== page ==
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House, Senate Send Baker $46.2 Billion Budget

The Legislature sent its compromise $46.2 billion budget for the fiscal year that started five months ago to Gov. Charlie Baker's desk Friday afternoon, shifting attention to whether the governor might veto a policy section dealing with abortion access.

The House voted 147-10 to accept the budget that emerged Thursday from negotiations that began Nov. 23 and the Senate then accepted the budget unanimously. By the time lawmakers left Beacon Hill or logged off their computers for what one negotiator said was a much-needed weekend, the spending plan was out of the Legislature's hands and into the governor's for a review that can last up to 10 days.

"The $46 billion budget agreement that is before you today relies on a series of one-time revenue options to close a $3.6 billion shortfall while making targeted investments into key elements including education, housing, food security, and combating domestic violence and substance addiction," House Ways and Means Chair Rep. Aaron Michlewitz said. "We were able to confront all these challenges and all without any additional federal stimulus package, that we will still gladly accept when Washington decides to get its act together."

In the Senate, Minority Leader Bruce Tarr questioned why the withdrawal from the state reserve account had grown to $1.7 billion during conference talks. Senate Ways and Means Chair Sen. Michael Rodrigues explained that the increase was to fund programs that help people through the pandemic and said he thinks the increase did not compromise the budget's prudence.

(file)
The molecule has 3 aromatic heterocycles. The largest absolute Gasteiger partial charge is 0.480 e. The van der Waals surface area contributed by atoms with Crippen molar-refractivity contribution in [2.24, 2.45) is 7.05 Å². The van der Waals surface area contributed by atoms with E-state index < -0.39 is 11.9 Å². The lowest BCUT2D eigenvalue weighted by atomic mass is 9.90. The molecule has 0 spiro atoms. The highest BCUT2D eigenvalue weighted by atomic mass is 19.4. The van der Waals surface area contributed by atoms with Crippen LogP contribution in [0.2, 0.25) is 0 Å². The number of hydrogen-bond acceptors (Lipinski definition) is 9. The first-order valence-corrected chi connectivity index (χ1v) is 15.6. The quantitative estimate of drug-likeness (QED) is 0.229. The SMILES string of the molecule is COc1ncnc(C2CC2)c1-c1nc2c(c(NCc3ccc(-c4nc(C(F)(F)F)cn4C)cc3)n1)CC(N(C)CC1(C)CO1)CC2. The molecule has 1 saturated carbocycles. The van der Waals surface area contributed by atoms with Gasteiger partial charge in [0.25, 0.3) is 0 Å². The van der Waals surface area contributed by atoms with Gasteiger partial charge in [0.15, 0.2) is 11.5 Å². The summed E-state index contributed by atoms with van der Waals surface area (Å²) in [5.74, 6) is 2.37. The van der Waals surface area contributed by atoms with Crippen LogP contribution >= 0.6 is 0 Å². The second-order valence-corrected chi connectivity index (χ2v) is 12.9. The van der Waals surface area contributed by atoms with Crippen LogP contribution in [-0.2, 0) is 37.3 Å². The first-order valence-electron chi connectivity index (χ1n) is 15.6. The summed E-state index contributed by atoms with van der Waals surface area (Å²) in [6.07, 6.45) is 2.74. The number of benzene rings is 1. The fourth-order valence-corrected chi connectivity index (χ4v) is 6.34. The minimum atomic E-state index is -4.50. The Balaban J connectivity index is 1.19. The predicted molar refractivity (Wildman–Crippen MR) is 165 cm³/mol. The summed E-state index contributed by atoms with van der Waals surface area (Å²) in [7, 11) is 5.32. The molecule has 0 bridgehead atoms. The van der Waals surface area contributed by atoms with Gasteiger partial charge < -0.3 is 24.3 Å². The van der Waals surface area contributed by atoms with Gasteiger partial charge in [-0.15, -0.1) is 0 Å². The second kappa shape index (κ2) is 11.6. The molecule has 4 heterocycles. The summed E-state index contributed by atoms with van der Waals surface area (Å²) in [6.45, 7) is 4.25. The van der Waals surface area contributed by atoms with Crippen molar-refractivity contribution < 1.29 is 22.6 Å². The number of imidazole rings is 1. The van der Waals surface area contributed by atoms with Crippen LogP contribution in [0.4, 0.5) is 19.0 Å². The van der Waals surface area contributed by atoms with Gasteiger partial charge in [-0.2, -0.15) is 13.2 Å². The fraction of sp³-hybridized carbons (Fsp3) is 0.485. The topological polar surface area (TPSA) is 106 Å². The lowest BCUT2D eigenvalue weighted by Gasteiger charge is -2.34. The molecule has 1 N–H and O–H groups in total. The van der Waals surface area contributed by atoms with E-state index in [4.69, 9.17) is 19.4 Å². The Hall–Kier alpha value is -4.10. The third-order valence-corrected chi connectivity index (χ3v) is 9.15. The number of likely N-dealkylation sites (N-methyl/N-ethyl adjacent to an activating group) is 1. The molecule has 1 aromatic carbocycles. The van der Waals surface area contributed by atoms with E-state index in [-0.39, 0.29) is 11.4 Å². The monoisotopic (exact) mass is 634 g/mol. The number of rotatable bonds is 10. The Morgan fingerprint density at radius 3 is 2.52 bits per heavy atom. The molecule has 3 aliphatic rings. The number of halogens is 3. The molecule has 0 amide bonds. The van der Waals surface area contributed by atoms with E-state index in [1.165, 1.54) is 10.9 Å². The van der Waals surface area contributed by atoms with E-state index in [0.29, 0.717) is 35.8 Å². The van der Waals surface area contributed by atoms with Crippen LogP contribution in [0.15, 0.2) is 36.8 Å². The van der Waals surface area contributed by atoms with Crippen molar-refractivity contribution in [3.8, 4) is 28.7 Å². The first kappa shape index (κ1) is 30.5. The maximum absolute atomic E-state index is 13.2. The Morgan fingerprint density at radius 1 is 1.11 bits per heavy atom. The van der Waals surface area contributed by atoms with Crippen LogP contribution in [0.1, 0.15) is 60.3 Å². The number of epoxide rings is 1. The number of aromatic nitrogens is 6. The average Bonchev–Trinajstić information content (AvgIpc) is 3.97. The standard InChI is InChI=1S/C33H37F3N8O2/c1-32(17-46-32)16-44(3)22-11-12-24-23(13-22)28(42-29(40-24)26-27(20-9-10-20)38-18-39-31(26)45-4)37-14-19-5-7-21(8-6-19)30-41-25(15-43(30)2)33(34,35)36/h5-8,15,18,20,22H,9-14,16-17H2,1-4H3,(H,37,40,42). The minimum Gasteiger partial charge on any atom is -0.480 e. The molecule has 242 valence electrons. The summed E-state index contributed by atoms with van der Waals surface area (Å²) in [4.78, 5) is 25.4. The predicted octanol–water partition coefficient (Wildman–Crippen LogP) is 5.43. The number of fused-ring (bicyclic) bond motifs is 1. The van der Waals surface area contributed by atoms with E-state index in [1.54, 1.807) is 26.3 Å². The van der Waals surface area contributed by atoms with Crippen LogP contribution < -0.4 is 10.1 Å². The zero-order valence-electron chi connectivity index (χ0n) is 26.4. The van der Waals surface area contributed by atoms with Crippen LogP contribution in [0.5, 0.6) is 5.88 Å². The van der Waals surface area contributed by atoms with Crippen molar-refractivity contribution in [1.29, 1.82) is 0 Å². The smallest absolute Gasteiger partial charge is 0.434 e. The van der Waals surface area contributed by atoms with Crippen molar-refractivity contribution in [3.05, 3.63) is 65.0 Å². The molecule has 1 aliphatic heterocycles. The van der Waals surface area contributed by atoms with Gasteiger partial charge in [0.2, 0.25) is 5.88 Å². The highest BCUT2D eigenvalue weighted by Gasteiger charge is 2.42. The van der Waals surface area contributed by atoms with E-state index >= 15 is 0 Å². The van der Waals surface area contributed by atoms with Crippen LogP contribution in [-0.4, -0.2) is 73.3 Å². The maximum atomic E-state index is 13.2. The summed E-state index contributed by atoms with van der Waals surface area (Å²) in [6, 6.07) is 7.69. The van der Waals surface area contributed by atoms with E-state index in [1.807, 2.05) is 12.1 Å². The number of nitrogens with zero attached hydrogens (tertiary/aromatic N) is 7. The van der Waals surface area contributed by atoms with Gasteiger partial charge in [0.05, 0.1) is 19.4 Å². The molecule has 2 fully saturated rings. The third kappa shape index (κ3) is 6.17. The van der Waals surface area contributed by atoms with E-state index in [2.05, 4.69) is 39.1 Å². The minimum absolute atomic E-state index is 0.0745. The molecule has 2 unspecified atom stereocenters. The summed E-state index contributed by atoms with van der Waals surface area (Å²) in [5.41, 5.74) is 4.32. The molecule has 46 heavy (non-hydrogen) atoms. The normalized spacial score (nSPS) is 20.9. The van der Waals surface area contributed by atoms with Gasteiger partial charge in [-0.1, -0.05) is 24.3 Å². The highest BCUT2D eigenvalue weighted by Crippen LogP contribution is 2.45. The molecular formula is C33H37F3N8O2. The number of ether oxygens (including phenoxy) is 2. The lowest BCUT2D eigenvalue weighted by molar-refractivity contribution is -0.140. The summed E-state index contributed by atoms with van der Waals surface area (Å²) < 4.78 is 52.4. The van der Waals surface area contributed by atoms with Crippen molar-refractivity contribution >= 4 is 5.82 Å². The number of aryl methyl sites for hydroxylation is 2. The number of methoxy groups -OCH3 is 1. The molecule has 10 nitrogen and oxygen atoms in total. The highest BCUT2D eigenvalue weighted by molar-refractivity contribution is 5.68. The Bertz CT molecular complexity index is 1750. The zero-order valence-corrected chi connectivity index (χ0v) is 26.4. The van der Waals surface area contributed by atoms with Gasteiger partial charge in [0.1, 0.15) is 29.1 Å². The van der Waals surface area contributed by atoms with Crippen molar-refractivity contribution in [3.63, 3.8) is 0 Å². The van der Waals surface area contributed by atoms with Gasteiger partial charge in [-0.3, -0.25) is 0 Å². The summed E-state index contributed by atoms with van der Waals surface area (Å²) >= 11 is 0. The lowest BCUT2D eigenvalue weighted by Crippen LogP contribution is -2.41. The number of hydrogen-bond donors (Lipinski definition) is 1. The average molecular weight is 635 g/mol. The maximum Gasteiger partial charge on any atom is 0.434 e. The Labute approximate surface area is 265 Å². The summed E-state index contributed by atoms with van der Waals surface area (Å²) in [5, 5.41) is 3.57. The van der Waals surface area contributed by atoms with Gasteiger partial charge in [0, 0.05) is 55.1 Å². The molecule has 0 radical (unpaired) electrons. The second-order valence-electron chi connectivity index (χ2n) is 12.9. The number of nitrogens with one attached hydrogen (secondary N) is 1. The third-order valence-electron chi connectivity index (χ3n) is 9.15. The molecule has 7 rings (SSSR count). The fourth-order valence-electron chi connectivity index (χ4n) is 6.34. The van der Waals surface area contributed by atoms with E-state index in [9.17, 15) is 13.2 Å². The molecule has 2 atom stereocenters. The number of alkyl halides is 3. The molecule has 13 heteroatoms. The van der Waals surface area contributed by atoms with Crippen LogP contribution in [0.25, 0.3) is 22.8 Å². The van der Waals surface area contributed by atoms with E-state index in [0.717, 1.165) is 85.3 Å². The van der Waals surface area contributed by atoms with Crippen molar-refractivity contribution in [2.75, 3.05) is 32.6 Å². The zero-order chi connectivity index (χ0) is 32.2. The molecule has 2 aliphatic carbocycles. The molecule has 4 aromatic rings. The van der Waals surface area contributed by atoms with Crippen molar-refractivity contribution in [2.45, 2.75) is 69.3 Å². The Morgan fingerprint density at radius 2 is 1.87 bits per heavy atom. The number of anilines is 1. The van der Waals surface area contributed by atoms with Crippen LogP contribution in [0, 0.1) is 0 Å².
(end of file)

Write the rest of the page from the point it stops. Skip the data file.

Rodrigues also told senators Friday that, because of work Treasurer Deborah Goldberg's office did to refinance existing state debt, the budget calls for $2.48 billion in debt service, a savings of $140 million from the previous year's budget.

The budget contains numerous policy sections, including one that codifies the right to an abortion in state law and expands access to abortions in certain cases. Baker has said previously that he supports existing state laws on abortion, but not "late-term" abortions.

While legislative leaders like Rodrigues have been referring to the budget as a $46.2 billion spending bill, the bill text itself notes the total appropriation is for almost $46.46 billion. The discrepancy, according to a Senate budget official, has to do with accounting practices and whether certain budget transfers, like a transfer of funds to MassHealth from the Medical Assistance Trust Fund, are counted toward the bottom line.

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